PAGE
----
• 4) Practicability of maintenance scenario must be demonstrated by DEMO. In the final stage of operation, a high plant availability must be demonstrated by achieving a continuous operation for about one year and the necessary maintenance period less than about 60 days. (The life-averaged availability of DEMO is inessential.)
  • 5) The initial (conservative design) blanket may be replaced by an advanced one, for example, th>40% by ODS steel and super-critical water, which allows Pnet~1GWe. This is the final target of the DEMO plant.
    • Note: Fully replaceable blanket widens the development path of fusion reactor. The maximum use of this feature is a key for early realization of fusion energy.

Parameter Scan for DEMO by System CodeFUSAC (fusion power plant system analysis code)

With an extensive analysis by FUSAC, covering the plasma parameter ranges listed in the table, the database for about hundred thousand (100,000) operational points has been constructed .

* Based on the communication with the ITER team, we convinced for the feasibility of the quoted values. # The 200MW limit comes also from a possible number of ports available in the Tokamak machine.


R. Hiwatari et al, J. Plas. Fus. Res., Vol.78, No.10 (2002)

Boundary lines of N, HH and fGW show the design points where the maximum Pf has been obtained with the corresponding N, HH and fGW, respectively.


With N=1.8, HH=1.0, fGW= 0.85 (ITER ref. design), Pnet=0 is achievable.

With N=3.5, HH=1.2, fGW <1.0 (possible by ITER)Pnet=600MWe is achievable.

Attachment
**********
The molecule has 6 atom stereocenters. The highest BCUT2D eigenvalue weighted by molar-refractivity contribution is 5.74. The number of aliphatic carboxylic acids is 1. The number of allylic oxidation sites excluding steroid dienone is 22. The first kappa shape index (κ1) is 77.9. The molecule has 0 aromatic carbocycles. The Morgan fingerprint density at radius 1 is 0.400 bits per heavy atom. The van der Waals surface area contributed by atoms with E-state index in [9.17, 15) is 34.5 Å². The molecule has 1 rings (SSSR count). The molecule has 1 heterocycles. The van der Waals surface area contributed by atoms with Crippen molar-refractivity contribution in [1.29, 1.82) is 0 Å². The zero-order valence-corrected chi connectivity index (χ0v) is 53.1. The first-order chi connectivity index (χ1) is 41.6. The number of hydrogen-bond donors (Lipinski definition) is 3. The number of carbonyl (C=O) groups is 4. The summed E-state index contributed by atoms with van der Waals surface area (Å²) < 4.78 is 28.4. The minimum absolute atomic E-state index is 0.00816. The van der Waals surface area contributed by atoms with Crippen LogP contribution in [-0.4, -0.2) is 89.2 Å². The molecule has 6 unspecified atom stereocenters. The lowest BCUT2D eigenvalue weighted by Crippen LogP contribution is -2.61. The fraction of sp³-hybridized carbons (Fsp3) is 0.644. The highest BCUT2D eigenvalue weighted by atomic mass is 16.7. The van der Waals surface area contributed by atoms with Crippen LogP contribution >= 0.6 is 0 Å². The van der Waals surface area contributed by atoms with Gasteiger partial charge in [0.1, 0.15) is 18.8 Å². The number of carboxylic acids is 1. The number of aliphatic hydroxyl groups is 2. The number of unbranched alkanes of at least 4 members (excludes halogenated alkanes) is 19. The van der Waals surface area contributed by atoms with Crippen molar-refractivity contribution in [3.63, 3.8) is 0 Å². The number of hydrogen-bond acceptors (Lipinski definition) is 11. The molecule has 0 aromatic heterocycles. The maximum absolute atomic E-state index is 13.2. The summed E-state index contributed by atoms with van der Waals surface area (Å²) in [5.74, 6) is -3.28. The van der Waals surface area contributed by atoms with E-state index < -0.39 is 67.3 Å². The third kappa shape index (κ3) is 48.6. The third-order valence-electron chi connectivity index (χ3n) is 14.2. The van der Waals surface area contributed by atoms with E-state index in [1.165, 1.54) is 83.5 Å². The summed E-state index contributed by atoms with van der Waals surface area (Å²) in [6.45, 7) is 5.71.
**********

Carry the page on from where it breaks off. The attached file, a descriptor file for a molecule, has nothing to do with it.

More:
Pw=1 MW/m2

Pnet=900MWe with th =40%,




with N=2.5, Pnet=0

with N=4.0, Pnet=600MWe

This is desirable, but may be too optimistic. We may fail for Pnet=0.



with N=1.5, Pnet=0

with N=3.0, Pnet=600MWe

This is too pessimistic and too expensive. No next path toward COEn<1.5 will be expected with N<3.



1. An earlier introduction of fusion results in a larger impact in the world

energy supply.

Introduction in 2070 seems too late, to satisfy people's (tax payer's)


Possible maximum share of fusion energy in 2100 is

~20% for 2050y introduction and nearly zero for 2070y introduction.

2. Break even cost for fusion in 2050 is estimated as 50-110 mil/kWh for

the 550ppm restriction case.

Based on the previous reactor design studies, COE less than

50 mil/kWh seems difficult to achieve, but 70-100 mil/kWh might be



3. If we seriously consider to construct and operate a DEMO plant

by 2035-40, the design must be sufficiently conservative and

practical, because the failure of initial operation for Pnet>0 is


Such a plan should be a practical one rather than an overly


4. Based on the conservative design policy described above,

a design with R~7.5m can be a candidate for Demo, because

a) With ITER reference parameters (bn=1.8, HH=1.0, fGW=0.85),

Pnet = 0 with Pw~1.0MW/m2

b) With parameters of advanced plasma (possible by ITER)

(bn=3.5, HH=1.2, fGW=1.0),

Pnet=600-900MWwith Pw=3~4MW/m2is attainable.

Then the path toward the break even cost may be in sight.

A design of DEMO with R=7.25m is in progress in the CRIEPI,

although another optimization may be found with different design policies.